A Moment of Silence, Then a Lot of Fast Typing: Legendary Reporter Remembers the Moon Walk

4 min
David Perlman at his desk at the San Francisco Chronicle, where he spent 77 years in the news business. (Craig Miller/KQED)

It’s true David Perlman is 100 years old, an impressive age for any human being.

But that’s not the most distinguishing thing about the man.

I met him eight years ago in the media room at a science conference. Even among the accomplished wordsmiths of the international press corps, he was a legend.

During a recent visit to his San Francisco home, I renewed our acquaintance.

"What's all this about?" he asks me.

Well, 50 years ago, he was at Mission Control in Houston when men walked on the moon. What was it like?

Perlman was covering arguably the most momentous event in human history for the San Francisco Chronicle, where he retired as science editor two year ago. He’d worked for the paper since 1940, when he’d landed a job as copy boy. In 2014, Perlman told KQED’s Craig Miller he caught the journalism bug after seeing the 1931 film “The Front Page.” The film described newspaper reporters as “seedy, catatonic Paul Reveres, full of strange oaths and a touch of childhood,” Perlman said. “I wanted to be like that.”

Sponsored

Since then, he’s lived through the dawn of the atomic, space and computer ages. He still recalls details of stories he reported 40 years ago better than many of us can remember the events of last week.

Craig Miller described Perlman's corner cubicle at the Chronicle as resembling “an archaeological dig.” But his home is quite tidy, though he is still surrounded by books, magazines and newspapers. Perlman stays on top of the news cycle even though he no longer has a hand in shaping it.

Astronaut Edwin E. Aldrin Jr., lunar module pilot, walks on the surface of the moon on July 20, 1969. (NASA)

For some time, Perlman says, he was the only Chronicle reporter covering science. In the summer of 1969, he was reporting on a medical conference in New York when the police raided a gay bar in Greenwich Village called the Stonewall Inn, an incident that sparked the modern gay rights movement.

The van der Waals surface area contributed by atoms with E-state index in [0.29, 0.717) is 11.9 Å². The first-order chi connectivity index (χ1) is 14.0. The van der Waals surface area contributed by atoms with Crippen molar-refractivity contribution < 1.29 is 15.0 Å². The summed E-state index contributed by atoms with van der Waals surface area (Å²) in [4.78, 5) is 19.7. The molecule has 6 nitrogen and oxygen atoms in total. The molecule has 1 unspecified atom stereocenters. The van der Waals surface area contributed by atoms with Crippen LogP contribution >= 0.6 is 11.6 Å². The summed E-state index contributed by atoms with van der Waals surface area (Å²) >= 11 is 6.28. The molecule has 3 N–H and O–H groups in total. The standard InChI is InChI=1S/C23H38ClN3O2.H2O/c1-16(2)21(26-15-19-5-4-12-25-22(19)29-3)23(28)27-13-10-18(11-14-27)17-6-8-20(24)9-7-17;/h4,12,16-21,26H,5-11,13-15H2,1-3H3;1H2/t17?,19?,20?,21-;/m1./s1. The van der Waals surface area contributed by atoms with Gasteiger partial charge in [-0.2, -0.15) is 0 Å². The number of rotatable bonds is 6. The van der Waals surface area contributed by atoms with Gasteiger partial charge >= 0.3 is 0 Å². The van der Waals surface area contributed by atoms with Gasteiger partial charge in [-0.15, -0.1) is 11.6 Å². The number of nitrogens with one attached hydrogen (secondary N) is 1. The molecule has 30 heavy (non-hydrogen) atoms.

He switched gears and filed his story, then hopped on a plane to Houston. But he hadn’t booked a hotel, so the managing editor of The Washington Post let him stay in one of the rooms it had reserved for its own reporters.

"So at least I had a place to sleep," Perlman says.

In Houston, he worked alongside a hundred or so reporters from around the country. Normally an unimpressed bunch, the press corps were for those few days electrified.

"At that time it was one of the most thrilling episodes any reporter could have expected in his life," Perlman says.

Within the enormous press area, in a building across a highway from the control room, reporters watched the action on large screens.

Loading

"I remember there was a moment of silence when the two guys climbed out of the spacecraft and actually set foot on the moon," Perlman said. "And we typed our stories as fast as we could."

Larger media, such as the The New York Times and the Post, had sections of the room to themselves, set up like minibureaus. They also had the luxury of teletype machines, devices that could send text over a phone line.

"Reporters like me, all by ourselves, had a desk and that was all,” Perlman says. “But the desk had a typewriter."

Western Union clerks walked up and down the aisles. Perlman typed a few paragraphs at a time, put his newspaper's name at the top, and filed his story in sections by telegraph.

On July 21, 1969, the Chronicle ran Perlman’s front-page article on the scientific observations that were already pouring in. Perlman’s lead reads:

Two men and a spaceship began to re-write the science of the solar system last night. Within minutes of their landing on the moon, in an exploration televised for all the earth to watch, they found unexpected rocks, collected uncontaminated nuclear particles frim the sun and examined craters of curious shapes and sizes. The rocks may well prove the existence of volcanic activity. Perhaps eons ago, perhaps very recently.

Subsequent missions have confirmed the moon’s  history of volcanic activity.

How long did it take to file this story about such a momentous event?

"A hell of a short time. I dunno, 20 minutes? You know, deadlines are deadlines."

And what was it like to be part of a day humans will probably still pay homage to in a thousand years, assuming we're around? At the time, Perlman didn't think that way.

"I guess that's because there wasn't a lot of poetry in me,” he says. “I was covering a damn story! The important thing was to meet a deadline. Not to think about the implications in mankind’s quest for knowledge."

After the moon landing, he wrote about virtually every planetary mission and discovery humans have made.

"It’s only much later that I’ve had a chance to stop and think, golly I was really part of a period of exploration that isn’t going to happen again until we go beyond the solar system and look at what is out there beyond.

"It’s only when people like you ask me a question that I stop and think a little poetically maybe about being part of human exploration of the unknown."

Volume
KQED Live
Live Stream
LATEST NEWSCAST
KQED
NPR
Live Stream information currently unavailable.
Share
LATEST NEWSCAST
KQED
NPR
KQED Live

Live Stream

Live Stream information currently unavailable.